Is that still a myth? You'll need to do some clicking on account of the frames, but the photographs are available to judge for yourself %3Ca%20href="http://www.mason-lovering.com.au/art/ie_07_05.html">on-line (click Exhibitions; Intimate Encounters; View Exhibition) - be warned; they include depictions of nudity and sexual activity which some people may find offensive. Ditto for the %3Ca%20href="http://www.museumofsex.com/">Museum of Sex, in New York, where the exhibition will be until the 16th September.

Looking at the pictures on-line, I totally share Wheelchair Dancer's reservations about the need to accompany each photograph with an explanation of the subject's impairment. I also felt that, while often extremely beautiful, some of the photographs are about the absence of shame as opposed to sexual or romantic identity. I think I probably liked the pictures more than Wheelchair Dancer did, but I understood her sentiment that

"The idea that we have sexuality is new and exciting only to the non-disabled (TAB?) world."

WD got to meet Belinda Mason-Lovering and says

"[She said that she] considers her job well-done if her art changes the mind of one able-bodied person. And that was very much the feel of the work. The disabled people were presented on their own terms, but the work was directed at educating the unsuspecting non-disabled audience."

Nothing wrong with that, but it does pose the question of what art about disability for disabled people might look like. Does it exist? Or is all the art we create about disability necessarily about educating non-disabled people? Anyway, do check out the exhibition as well as WD's review of it, in which she models some extremely nice shiny red shoes.

Perhaps there are some answers to be found back over in Blighty, where there's still a few weeks to see the best of the %3Ca%20href="http://www.mencap.org.uk/html/Snap/index.asp">Mencap Snap! competition 2007 entries at the %3Ca%20href="http://www.vam.ac.uk/">Victoria & Albert Museum. The annual competition "showcases stories and photos by and of people with a learning disability".

The exhibition closes on 22nd July and if you can't get to London, you see the photographs %3Ca%20href="http://www.mencap.org.uk/html/snap/snap_2007/Main.asp">on-line. Some of the pictures are really very beautiful, others are simply great fun. The themes are very much about people with intellectual impairments as opposed to being about their impairments or experiences of disability. No strong educational agenda; just a celebration of those lives.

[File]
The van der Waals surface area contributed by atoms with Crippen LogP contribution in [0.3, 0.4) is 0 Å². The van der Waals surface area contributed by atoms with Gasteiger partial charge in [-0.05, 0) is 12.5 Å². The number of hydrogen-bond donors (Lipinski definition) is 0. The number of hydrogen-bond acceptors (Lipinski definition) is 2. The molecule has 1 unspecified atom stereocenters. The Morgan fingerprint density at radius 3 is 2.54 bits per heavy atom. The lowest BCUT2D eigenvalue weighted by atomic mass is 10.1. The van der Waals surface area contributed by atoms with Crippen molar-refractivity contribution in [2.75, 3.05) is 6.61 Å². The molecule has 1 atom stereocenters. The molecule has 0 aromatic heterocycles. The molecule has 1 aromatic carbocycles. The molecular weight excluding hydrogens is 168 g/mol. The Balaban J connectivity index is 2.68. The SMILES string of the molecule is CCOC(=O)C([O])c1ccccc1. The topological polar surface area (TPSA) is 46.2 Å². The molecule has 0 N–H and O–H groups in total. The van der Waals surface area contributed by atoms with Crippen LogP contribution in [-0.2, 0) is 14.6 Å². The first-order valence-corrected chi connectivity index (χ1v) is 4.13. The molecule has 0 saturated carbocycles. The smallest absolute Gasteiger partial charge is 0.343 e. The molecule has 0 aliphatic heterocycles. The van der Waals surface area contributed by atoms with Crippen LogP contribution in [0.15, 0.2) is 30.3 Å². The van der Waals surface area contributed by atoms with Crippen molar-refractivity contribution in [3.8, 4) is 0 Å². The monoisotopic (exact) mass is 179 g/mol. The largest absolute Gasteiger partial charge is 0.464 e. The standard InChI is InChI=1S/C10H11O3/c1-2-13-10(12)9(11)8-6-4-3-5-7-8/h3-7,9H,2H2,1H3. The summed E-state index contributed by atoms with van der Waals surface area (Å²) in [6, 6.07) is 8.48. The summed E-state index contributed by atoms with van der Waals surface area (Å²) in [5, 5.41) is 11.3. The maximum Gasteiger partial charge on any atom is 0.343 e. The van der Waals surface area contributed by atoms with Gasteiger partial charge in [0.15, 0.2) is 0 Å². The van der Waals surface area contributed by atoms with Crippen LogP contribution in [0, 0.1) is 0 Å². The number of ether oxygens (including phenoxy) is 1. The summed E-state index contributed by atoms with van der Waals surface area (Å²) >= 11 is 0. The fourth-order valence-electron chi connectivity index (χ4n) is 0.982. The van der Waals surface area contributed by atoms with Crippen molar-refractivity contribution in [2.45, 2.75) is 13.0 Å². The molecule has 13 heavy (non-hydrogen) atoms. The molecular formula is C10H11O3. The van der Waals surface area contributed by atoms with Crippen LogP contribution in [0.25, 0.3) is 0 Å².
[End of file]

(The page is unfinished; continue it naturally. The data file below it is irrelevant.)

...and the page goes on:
• Visit %3Ca%20href="http://blobolobolob.blogspot.com/">Diary of a Goldfish

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%3Ca%20href="http://www.bbc.co.uk/blogs/ouch/200707/so_you_have_a_son.html">So you have a son?

  • Posted by
  • 10 Jul 07, 02:38 PM

Social services are coming to assess my care needs on Thursday. It's only taken Adults and Communities 18 months to get around to seeing me. Funny how since I got an advocate on board things seem to be moving more quickly. Doesn't stop me feeling scared though. All sorts of 'what ifs' are going through my mind.

The biggest fear is "What if they take my son away from me?"
This is ridiculous because plenty of health workers have seen me in a far worse state than I am in at the moment. No one tried to take my son away when I needed intensive help from family for months after being in hospital. But that was because family was around, plus I was with a partner. Low priority.

Social services in my experience rely heavily on the supposedly limitless resources of family to cope with long-term illness. My relationship broke down. My Grandma has developed senile dementia so my Mum, who has her own health problems, can't be expected to be my full-time carer, as they would like. I don't know if I need a full-time carer even.